Your Song May Be Great, But Are You Missing Your Target Audience?

Written by Gary Ewer, from “The Essential Secrets of Songwriting” website
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In the pop music world, your song may be great, but if your instrumentation, rhythmic treatment, and other basic components are from a generation ago, you’re probably missing that all-important audience you’re looking for.

For pop songs, the target is the 14 – 24-year-old age bracket. If your songs use the sounds from a generation ago or more (i.e., an over-use of hammond organ, fuzz-wah pedal guitar, slap bass, 80s-style synth, etc.), that crucial age-group will turn away from your song faster than you can say “leisure suit.”

The remedy is somewhat simple, and vital to your future as a writer of pop songs: Get listening to new pop songs, familiarize yourself with the sounds, and only stray judiciously from the mainstream.

The sound you’re looking for differs from one genre to the next, but in general you’ll find that today’s sound has a certaintransparency – even songs that are more raucous in nature. So if your drums are loud, deep and filled with reverb, play it for your Dad and I’ll bet he’ll love it. But if you want today’s sound, you’re generally looking for a lighter sound with a high snap in the snare. (Listen to Black Eyed Peas’ “I Got a Feeling” or Keri Hilson’s “Knock You Down” for drum sound examples).

If your guitar is “strummy” and aggressive, you’ll need to be careful that it’s mixed into the rest of the instrumentation with care. You might want to listen to “Second Chance” by Shinedown to get an idea of heavy guitar used well.

In my mind, good music is good layering of the musical elements. Give the listener more than just a melody with chords underneath. Fit interesting but subtle lines in between verse and chorus lines. But don’t let one thing upstage another. There’s nothing worse than a singer wailing away on a chorus while the guitar is also wailing away on a solo. It confuses the listener, and makes it difficult to know what you’re supposed to be listening to. Listen to Daughtry’s “No Surprise” (particularly the chorus) for a great example of expert layering of musical elements.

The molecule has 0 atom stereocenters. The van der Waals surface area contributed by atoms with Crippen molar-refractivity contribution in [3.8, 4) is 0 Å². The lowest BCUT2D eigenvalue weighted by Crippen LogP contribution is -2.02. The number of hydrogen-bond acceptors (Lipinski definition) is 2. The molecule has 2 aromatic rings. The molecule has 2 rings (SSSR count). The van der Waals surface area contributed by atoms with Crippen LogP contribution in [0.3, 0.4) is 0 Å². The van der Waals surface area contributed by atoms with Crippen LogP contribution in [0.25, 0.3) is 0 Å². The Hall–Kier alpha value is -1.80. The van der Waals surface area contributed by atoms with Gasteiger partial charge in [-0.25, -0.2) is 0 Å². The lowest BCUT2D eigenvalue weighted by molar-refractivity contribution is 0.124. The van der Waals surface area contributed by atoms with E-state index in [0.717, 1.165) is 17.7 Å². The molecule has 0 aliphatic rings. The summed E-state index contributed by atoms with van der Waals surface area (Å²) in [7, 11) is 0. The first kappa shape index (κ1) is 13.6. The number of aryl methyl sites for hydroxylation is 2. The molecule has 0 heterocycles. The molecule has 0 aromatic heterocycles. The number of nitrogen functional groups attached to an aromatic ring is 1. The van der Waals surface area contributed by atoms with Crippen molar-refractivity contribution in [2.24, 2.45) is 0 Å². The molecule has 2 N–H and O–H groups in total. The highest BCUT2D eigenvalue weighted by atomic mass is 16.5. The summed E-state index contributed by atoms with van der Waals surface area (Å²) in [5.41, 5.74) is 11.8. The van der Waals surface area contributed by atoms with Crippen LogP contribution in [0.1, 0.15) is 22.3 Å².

In short, you need to be constantly listening to what’s new and hot out there if you want to appeal to the 14-24-year-old target audience. If you’re ready to record, find a good producer who understands today’s music, and is well-connected to today’s scene. In every way that counts, a great song is only great if it sounds great, and the best songs in the world will be irrelevant if they come packaged in yesterday’s sounds.

6 Songwriting E-books“The Essential Secrets of Songwriting” shows you how to write great songs. It’s just one of a suite of 6 songwriting e-books written by Gary Ewer. (His newest e-book, “The Essential Secrets of Songwriting- Chord Progression Formulas” is being offered for free when you purchase any other of his songwriting e-books.) Let these six e-books show you every aspect of how to write great songs! Read more..

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